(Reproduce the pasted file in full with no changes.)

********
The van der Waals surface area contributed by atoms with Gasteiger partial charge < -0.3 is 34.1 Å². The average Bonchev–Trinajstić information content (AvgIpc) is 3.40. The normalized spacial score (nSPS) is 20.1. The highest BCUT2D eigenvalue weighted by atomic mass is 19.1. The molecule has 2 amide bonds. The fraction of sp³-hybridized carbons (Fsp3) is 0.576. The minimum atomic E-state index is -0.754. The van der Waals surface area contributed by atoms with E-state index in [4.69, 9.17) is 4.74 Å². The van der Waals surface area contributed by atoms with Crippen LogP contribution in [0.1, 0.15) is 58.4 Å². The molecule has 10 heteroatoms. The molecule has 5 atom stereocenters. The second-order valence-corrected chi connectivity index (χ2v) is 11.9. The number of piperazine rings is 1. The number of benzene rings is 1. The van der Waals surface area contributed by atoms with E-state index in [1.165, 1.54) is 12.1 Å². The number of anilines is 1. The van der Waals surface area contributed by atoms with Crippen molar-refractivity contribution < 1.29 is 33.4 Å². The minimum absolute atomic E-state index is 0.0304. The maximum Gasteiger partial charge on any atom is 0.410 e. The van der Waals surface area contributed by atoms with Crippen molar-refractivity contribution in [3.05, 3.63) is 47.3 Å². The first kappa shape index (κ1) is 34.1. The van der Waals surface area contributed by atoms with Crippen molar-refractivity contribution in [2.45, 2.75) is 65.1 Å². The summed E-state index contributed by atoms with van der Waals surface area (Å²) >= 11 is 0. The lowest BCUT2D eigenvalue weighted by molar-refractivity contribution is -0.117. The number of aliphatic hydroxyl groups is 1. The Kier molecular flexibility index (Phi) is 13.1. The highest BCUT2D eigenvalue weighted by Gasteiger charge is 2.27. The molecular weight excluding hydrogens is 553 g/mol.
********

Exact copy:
The van der Waals surface area contributed by atoms with Gasteiger partial charge < -0.3 is 34.1 Å². The average Bonchev–Trinajstić information content (AvgIpc) is 3.40. The normalized spacial score (nSPS) is 20.1. The highest BCUT2D eigenvalue weighted by atomic mass is 19.1. The molecule has 2 amide bonds. The fraction of sp³-hybridized carbons (Fsp3) is 0.576. The minimum atomic E-state index is -0.754. The van der Waals surface area contributed by atoms with E-state index in [4.69, 9.17) is 4.74 Å². The van der Waals surface area contributed by atoms with Crippen LogP contribution in [0.1, 0.15) is 58.4 Å². The molecule has 10 heteroatoms. The molecule has 5 atom stereocenters. The second-order valence-corrected chi connectivity index (χ2v) is 11.9. The number of piperazine rings is 1. The number of benzene rings is 1. The van der Waals surface area contributed by atoms with E-state index in [1.165, 1.54) is 12.1 Å². The number of anilines is 1. The van der Waals surface area contributed by atoms with Crippen molar-refractivity contribution < 1.29 is 33.4 Å². The minimum absolute atomic E-state index is 0.0304. The maximum Gasteiger partial charge on any atom is 0.410 e. The van der Waals surface area contributed by atoms with Crippen molar-refractivity contribution in [3.05, 3.63) is 47.3 Å². The first kappa shape index (κ1) is 34.1. The van der Waals surface area contributed by atoms with Crippen molar-refractivity contribution in [2.45, 2.75) is 65.1 Å². The summed E-state index contributed by atoms with van der Waals surface area (Å²) >= 11 is 0. The lowest BCUT2D eigenvalue weighted by molar-refractivity contribution is -0.117. The number of aliphatic hydroxyl groups is 1. The Kier molecular flexibility index (Phi) is 13.1. The highest BCUT2D eigenvalue weighted by Gasteiger charge is 2.27. The molecular weight excluding hydrogens is 553 g/mol.